India, Japan to restart nuclear talks today

India, Japan to restart nuclear talks today

India will continue to stonewall pressure from Japan to convert its unilateral moratorium on nuclear tests into a bilateral commitment, even as the two countries are set to restart negotiations on a proposed agreement for cooperation in civilian use of atomic energy on Tuesday.

Over two years after the accident at its Fukushima Daiichi nuclear plant prompted Japan to pause talks with India for a bilateral civil nuclear cooperation agreement, the process is now set to resume. The negotiations, however, are likely to be tough, as New Delhi will resist Tokyo’s pressure to add a clause to the agreement providing for termination of bilateral cooperation in the event of a nuclear test conducted by India.

Sources told Deccan Herald that India would also insist on protecting its right to reprocess the fuel spent on nuclear reactors to be procured under the agreement with Japan.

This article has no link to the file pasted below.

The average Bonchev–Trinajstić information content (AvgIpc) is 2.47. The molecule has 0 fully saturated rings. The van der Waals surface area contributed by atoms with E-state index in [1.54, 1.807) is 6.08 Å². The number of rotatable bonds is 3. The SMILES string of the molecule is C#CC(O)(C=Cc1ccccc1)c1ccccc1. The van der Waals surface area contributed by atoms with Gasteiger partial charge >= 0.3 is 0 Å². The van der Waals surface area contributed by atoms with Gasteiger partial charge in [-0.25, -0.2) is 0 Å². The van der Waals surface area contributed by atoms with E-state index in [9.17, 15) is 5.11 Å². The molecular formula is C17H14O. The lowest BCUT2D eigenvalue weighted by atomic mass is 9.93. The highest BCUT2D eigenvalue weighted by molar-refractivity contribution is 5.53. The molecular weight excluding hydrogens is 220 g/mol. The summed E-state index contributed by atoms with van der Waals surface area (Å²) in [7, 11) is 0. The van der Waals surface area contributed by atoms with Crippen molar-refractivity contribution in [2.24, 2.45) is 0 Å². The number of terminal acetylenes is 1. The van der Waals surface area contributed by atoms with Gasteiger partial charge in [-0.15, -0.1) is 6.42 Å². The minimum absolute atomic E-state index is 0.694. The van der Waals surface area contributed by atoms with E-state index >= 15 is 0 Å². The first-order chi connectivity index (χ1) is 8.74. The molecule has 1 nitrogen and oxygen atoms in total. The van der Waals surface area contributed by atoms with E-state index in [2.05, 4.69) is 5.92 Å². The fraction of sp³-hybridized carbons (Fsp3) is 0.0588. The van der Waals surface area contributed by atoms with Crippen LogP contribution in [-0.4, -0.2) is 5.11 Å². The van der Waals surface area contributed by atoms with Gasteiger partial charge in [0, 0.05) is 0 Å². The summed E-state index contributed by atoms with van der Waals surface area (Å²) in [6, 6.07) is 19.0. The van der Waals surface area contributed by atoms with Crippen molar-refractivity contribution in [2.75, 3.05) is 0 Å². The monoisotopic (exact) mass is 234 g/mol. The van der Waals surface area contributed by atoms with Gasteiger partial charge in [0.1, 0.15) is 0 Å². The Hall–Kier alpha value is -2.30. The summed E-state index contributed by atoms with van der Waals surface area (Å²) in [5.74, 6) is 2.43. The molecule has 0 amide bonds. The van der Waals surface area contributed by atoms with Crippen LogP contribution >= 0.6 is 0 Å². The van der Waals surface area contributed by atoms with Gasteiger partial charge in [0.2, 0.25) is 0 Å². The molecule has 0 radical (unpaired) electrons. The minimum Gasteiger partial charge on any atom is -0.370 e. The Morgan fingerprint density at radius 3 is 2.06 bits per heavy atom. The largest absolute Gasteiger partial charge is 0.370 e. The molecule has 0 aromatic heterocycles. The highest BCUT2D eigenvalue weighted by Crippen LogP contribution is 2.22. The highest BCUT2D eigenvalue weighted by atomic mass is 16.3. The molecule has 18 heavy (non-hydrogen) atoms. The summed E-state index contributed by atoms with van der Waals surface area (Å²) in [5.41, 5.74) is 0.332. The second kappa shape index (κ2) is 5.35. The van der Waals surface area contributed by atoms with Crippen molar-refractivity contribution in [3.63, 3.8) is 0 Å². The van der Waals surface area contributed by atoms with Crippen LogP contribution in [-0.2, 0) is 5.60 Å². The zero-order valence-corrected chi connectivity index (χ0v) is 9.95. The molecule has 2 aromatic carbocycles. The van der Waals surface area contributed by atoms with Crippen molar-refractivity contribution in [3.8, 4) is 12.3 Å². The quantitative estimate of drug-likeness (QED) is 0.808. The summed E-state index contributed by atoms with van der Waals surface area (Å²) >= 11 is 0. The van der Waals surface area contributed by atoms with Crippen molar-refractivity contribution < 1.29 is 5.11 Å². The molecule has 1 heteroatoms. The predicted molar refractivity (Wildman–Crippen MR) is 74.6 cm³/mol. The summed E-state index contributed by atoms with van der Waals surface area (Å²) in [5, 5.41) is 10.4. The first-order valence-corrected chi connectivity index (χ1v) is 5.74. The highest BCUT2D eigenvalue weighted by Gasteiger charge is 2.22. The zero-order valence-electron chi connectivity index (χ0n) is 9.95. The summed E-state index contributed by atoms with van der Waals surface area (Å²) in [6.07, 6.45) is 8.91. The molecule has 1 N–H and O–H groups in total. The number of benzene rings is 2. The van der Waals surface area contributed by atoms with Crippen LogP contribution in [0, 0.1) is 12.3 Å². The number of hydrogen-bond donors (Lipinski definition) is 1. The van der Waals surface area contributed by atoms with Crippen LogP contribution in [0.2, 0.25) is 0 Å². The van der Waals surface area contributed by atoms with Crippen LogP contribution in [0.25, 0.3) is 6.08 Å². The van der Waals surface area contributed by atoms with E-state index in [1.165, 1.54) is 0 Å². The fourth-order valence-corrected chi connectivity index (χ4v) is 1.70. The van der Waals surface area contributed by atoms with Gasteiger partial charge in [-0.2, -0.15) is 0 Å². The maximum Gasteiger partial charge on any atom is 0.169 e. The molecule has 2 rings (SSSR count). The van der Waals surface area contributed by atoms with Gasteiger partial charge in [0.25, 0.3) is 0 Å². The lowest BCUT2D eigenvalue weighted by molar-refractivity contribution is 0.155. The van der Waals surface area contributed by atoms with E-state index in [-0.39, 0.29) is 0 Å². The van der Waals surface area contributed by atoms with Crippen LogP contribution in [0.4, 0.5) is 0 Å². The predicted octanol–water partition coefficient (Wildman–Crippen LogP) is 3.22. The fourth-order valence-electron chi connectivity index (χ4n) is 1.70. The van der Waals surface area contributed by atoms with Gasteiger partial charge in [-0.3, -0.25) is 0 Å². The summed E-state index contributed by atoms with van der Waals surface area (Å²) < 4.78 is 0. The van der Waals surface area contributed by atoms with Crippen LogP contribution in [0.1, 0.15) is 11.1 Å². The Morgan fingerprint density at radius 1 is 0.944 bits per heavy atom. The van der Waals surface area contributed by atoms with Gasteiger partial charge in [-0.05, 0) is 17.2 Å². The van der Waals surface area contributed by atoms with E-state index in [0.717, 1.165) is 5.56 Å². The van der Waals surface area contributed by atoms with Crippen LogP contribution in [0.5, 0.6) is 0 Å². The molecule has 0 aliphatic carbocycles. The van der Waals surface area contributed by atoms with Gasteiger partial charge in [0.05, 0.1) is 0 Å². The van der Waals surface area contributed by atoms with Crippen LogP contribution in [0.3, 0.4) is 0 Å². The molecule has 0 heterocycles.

Two officials of the Ministry of External Affairs—Joint Secretary (East Asia) Gautam Bambawale and Joint Secretary (Disarmament) Bala Venkatesh Varma—are in Tokyo to restart the talks.

India and Japan in June 2010 had started formal negotiations for a civil nuclear cooperation agreement. But Tokyo’s decision to initiate nuke talks with New Delhi sparked off strong reactions from anti-nuclear activists in Japan as India is one of the countries that did not sign the Nuclear Non-Proliferation Treaty.

Being the only country in the world to have really experienced the devastations from atomic bombs, Japan has strong public sentiments against proliferation of nuclear weapons.

But Tokyo continued talks with New Delhi and the two countries had three rounds of negotiations before an earthquake and a tsunami along Japan's east coast hit the Fukushima plant. As the disaster triggered concerns over the safety of atomic power plants around the world, the erstwhile Democratic Party of Japan Government in Tokyo shut down 48 of the country’s 50 operational nuke energy facilities.

The previous government also adopted a policy of gradually diminishing Japan’s reliance on nuclear power to zero by 2030.